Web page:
17. References about Neighborhoods M.S. Tuttle, D.D. Sherertz, N.E. Olson, M.S. Erlbaum, W.D. Sperzel, and L.F. Fuller, et al. Using META-1, the first version of the UMLS Metathesaurus. In Proc 14th Annu Symp Comput Appl Med Care, pages 131-135, Washington, D.C., 1990. S.J. Nelson, M.S. Tuttle, W.G. Cole, D.D. Sherertz, W. D. Sperzel, M.S. Erlbaum, L.L. Fuller, N.E. Olson, From meaning to term: semantic locality in the UMLS Metathesaurus. In Proc Annu Symp Comput Appl Med Care, pages 209-213, Washington, D.C., 1991. 20

  18. Immediate Neighborhood as Diagram 21 21

  19. Extended Neighborhood as Diagram 22 22

  20. A Hybrid Diagram/Form Display of a Neighborhood Parents Synonyms Relationships Focus Concept Children 23 23

  21. Desirable Information Beyond Neighborhoods Concept definition for Focus Concept Sources for concepts and relationships Assigned Semantic Types of concepts Definitions of relevant Semantic Types Global view of the Semantic Network Indented (better for wide branches) Graphical (better for almost everything else) 24 24

  22. The Present NAT: Serving the Auditor The Neighborhood Auditing Tool has been implemented to fully support display of neighborhoods. It is Web-based. Navigation: Neighboring concepts are an easy (double)click away. Additional features listed above have been implemented. YouTube training videos for beginners Redesigned Home Page: http://nat.njit.edu 25 25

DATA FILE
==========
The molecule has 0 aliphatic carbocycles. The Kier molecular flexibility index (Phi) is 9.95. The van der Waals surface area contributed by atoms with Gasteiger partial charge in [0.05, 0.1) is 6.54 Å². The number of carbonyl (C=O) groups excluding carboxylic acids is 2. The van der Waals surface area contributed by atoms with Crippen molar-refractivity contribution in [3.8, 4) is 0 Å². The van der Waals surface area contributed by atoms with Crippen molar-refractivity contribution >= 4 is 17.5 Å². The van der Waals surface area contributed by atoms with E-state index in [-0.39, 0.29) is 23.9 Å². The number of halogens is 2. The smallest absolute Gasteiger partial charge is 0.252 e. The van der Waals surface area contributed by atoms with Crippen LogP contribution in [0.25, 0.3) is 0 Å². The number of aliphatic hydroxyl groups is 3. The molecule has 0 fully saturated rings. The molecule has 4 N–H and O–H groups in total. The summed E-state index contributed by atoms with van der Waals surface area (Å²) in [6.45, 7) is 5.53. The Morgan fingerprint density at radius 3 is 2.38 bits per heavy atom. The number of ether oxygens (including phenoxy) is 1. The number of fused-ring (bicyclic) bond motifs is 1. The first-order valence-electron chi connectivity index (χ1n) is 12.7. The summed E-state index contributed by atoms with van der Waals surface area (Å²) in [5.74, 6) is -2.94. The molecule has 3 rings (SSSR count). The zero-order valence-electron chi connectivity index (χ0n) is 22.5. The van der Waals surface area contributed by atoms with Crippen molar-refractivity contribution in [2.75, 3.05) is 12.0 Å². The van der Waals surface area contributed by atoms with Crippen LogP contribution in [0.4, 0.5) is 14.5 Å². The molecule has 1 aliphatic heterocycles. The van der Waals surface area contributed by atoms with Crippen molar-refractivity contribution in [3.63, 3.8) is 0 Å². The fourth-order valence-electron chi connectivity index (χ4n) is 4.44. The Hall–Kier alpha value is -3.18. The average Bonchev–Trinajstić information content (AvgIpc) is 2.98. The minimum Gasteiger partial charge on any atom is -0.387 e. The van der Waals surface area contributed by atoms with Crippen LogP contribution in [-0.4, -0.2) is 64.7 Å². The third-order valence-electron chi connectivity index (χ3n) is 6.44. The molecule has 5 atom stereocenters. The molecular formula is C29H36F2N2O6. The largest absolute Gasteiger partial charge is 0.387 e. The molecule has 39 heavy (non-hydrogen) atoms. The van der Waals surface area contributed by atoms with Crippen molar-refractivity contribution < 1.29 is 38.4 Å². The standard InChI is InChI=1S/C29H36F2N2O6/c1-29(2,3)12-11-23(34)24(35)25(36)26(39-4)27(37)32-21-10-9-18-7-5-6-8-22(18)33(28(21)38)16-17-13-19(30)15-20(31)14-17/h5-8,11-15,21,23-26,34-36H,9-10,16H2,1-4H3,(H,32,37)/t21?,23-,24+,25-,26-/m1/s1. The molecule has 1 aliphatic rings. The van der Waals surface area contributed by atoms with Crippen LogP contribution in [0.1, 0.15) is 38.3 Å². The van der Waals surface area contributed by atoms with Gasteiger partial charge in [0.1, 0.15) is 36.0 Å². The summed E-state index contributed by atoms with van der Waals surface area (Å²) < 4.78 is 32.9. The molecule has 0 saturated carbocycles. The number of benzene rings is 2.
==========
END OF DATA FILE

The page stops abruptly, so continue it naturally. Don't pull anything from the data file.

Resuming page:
23. Demonstration of NAT Features Neighborhood Grandparents and grandchildren Synonyms Relationships: Concept, Sibling, Term Focus concept definition Sources: Concepts, Relationships Display CUIs Semantic Type display Semantic Type definition Semantic Network (indented) Semantic Network (diagram) Navigation Search (full, partial) Viewing History Choice of release Choice of sources offline version 26 26

  24. Neighborhood

  25. The Present and Future (in Acronyms) Present: Release of the NAT with Level 0 (and SNOMED) BLUESNO =Biomedical Layout Utility Engine for SNOmed BLUESNO-3D Future: SNET = SNomed Enhancement Tool CRAM-NAT =C-NAT (Concept or Current NAT) + R-NAT (Rel’ship-Centric NAT) + Audit Set Builder + Management of Audits

  26. Present: Release of the NAT with Level 0 (and SNOMED) • On the Web site there are three releases: • Public NAT with UMLS Level 0 (unrestricted) terminologies; for everybody • Public NAT + SNOMED for users with a SNOMED license. • NAT with complete UMLS (requires a password).

  27. BLUESNO Biomedical Layout Utility Engine for SNOmed [Abstractions] Based on years of research on building abstraction networks of Areas and Partial Areas for the SNOMED by hand. Definition: An area contains all concepts with the same set of relationships (attrib./roles). Definition: A root of an area is a concept that has no parents within that area. Definition: A partial area contains a root and all its descendants within one area. (This is a simplified case. Assumes no overlap.)

  28. Number of Partial Areas in Area Two Partial Areas Area Relationshipsthat are common to allconcepts in this Area and its included Partial Areas (= Area name) {Specimen Substance, Specimen Procedure} (9) Drainage Fluid Sample (3) Pus Swab (2) Number of concepts in Partial Area Root concepts of Partial Areas (= Partial Area name) One Element of a BLUESNO Area/Partial Area Diagram Other concepts in Partial Area (usually not shown)